How Should Treasury Measure its Success?

According to recent surveys by the Association for Financial Professionals (AFP), approximately 50% of treasuries have no success metrics. Among treasuries that do measure success, most do so via the profit and loss (P&L), a “business” that treasury has little impact over. Since treasury is in the liquidity and risk business, P&L oriented metrics are going to understate treasury’s importance or need to be consulted at the strategic level.

Also, it is human nature to ignore forces that do not directly impinge on one’s success. For example, if senior management receives a bonus based on earnings per share (EPS), earnings before interest, taxes, depreciation and amortisation (EBITDA) or sales growth, and not cash flow or FX gains/losses, then how important will treasury be ? The general consensus from senior management may ultimately be to ignore treasury’s requests for more resources since it appears to be “not important.”

Companies will always have a need to measure their success based on their P&L (e.g., metrics like EPS, EBITDA, etc. will always be in demand especially by external parties such as investors). However, the events of the past few years have shown a P&L perspective to be a one-sided view that created huge economic dislocations, massive penalties, etc. A more rounded perspective would include questions like:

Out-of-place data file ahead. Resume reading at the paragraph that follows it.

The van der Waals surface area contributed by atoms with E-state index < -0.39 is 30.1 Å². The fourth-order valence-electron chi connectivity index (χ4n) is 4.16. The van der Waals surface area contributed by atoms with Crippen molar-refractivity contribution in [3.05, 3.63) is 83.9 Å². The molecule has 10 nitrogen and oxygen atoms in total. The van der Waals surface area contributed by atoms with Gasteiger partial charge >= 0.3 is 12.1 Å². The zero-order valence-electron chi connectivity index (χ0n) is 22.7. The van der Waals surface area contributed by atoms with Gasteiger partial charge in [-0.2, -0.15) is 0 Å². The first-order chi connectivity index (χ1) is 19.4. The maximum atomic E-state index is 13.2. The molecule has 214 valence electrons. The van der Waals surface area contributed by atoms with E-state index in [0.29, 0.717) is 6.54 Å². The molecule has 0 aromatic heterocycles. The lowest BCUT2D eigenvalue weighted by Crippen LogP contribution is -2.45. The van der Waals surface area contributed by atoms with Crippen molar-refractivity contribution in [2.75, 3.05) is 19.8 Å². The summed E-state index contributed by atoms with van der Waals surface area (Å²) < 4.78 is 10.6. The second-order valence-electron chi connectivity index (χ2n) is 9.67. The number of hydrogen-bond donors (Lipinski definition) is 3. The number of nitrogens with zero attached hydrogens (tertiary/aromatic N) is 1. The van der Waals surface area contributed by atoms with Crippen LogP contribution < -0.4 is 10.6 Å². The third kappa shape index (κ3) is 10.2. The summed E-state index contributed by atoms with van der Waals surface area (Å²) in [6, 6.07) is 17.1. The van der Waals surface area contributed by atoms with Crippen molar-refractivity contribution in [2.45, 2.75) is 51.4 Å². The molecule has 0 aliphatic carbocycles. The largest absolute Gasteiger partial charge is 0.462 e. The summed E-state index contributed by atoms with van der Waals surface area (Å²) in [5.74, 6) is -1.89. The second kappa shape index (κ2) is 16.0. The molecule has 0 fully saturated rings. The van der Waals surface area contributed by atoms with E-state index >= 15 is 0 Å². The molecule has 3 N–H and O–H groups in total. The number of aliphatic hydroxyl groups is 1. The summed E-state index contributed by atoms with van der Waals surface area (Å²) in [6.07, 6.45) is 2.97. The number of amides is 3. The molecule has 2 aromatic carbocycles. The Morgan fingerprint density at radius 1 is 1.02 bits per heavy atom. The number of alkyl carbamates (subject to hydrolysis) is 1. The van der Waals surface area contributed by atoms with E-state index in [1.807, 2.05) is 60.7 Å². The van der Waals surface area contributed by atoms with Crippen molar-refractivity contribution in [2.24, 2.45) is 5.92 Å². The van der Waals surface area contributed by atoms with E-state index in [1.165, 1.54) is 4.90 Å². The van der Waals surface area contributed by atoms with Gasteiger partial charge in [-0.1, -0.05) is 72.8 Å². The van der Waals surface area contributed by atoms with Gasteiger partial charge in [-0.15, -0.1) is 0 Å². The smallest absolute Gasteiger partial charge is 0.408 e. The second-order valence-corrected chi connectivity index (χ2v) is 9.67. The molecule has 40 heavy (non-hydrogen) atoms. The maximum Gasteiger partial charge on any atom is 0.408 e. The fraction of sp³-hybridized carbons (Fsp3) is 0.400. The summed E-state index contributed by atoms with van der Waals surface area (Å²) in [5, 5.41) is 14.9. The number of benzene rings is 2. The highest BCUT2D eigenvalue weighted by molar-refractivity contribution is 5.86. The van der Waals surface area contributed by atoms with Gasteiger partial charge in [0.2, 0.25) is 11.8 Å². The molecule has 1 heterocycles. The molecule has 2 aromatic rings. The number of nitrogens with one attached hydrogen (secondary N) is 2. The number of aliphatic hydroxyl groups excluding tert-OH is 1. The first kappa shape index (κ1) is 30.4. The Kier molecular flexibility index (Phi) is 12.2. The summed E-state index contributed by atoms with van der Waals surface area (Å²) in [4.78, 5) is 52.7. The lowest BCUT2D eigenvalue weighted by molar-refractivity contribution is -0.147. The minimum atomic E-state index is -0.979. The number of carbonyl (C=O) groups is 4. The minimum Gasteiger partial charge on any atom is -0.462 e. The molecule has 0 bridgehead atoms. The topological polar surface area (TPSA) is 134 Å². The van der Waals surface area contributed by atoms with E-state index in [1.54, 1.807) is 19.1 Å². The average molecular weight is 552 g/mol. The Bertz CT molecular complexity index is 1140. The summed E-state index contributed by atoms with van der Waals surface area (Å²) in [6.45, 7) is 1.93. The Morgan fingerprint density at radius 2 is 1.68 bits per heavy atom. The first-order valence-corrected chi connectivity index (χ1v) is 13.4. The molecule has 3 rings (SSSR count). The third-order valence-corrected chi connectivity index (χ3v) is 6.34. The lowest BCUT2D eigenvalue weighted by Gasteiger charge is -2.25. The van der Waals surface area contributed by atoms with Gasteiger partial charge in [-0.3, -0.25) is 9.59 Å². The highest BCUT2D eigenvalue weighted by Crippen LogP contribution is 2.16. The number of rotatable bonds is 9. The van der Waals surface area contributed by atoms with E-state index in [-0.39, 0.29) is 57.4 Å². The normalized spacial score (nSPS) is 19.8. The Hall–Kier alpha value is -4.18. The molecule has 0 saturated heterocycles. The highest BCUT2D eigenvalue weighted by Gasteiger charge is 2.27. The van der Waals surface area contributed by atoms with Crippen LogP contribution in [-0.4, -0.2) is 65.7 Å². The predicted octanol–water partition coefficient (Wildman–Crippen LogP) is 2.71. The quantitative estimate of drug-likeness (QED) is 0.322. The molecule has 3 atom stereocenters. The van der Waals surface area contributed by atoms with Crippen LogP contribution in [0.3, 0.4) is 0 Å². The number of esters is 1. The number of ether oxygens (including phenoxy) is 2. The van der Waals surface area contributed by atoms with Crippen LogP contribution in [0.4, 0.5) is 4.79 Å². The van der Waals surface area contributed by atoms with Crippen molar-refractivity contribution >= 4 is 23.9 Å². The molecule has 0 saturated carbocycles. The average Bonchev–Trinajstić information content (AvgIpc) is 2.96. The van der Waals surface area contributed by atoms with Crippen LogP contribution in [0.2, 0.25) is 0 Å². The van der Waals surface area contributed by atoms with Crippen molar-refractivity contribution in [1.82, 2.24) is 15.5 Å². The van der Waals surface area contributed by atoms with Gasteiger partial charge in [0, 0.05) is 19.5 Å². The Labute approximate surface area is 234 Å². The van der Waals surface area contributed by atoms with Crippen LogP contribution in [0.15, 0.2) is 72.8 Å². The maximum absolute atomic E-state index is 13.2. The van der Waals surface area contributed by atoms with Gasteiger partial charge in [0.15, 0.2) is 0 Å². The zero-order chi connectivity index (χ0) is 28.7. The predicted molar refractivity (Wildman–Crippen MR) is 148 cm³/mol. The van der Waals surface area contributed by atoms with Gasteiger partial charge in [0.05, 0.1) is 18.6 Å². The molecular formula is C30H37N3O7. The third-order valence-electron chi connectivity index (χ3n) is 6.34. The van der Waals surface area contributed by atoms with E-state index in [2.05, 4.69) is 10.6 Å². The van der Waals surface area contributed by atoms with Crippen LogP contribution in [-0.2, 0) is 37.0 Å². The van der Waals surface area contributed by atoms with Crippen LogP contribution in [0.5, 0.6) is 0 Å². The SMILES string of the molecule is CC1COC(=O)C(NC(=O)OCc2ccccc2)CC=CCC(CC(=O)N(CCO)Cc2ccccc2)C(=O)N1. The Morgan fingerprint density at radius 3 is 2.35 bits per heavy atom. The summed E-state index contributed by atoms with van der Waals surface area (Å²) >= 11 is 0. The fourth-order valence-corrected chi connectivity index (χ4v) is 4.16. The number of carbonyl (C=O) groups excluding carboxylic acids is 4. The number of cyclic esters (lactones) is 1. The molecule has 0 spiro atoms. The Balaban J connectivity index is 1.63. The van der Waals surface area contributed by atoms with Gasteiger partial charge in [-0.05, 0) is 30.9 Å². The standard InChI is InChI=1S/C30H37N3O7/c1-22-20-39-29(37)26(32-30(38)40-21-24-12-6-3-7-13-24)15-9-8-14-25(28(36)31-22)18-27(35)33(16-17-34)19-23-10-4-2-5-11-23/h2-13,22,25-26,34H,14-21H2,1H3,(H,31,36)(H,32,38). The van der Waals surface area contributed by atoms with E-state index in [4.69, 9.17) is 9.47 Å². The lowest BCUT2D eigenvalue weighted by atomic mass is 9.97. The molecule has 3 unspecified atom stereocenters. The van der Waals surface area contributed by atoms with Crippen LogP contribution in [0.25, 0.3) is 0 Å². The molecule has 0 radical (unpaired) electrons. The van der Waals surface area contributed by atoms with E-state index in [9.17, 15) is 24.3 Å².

• How much liquidity is “enough” to remain competitive by investing in the future? A metric like free cash flow should be among any treasury’s “starter set” of success metrics.
  • How much risk is too much? An inappropriate financial structure or lack of operating cash flow is not always obvious when matching future sources and uses of funds. Leverage or FX exposure could be another series of metrics used to measure treasury’s success.

Arguably, the recent spate of tax inversions by select US companies is proof that a P&L focus is too narrow considering that one of the benefits of a tax inversion is access to cash (i.e. liquidity) “parked” outside the US. Also, not all companies are as creditworthy as Apple, which can simply borrow against its non-US cash balances to meet legitimate investor concerns like dividends. For those credit-challenged companies, treasury is more than just cost when it comes time to match sources and uses of funds. Perhaps at those companies treasury should have a seat at the table?

Answers to questions of liquidity and risk are not obvious, given use of the inwardly focused enterprise resource planning (ERP) systems, which are ignorant of the future (i.e. ERP systems are accrual-based accounting systems that focus on the past and lack a market focus – a reason why treasury management systems exist). Also, treasury is outgunned by most other financial areas when it comes to staff resources; it simply lacks the bandwidth to consider the strategic issues which are considered most important by, say the board of directors. Lack of metrics does not help either.


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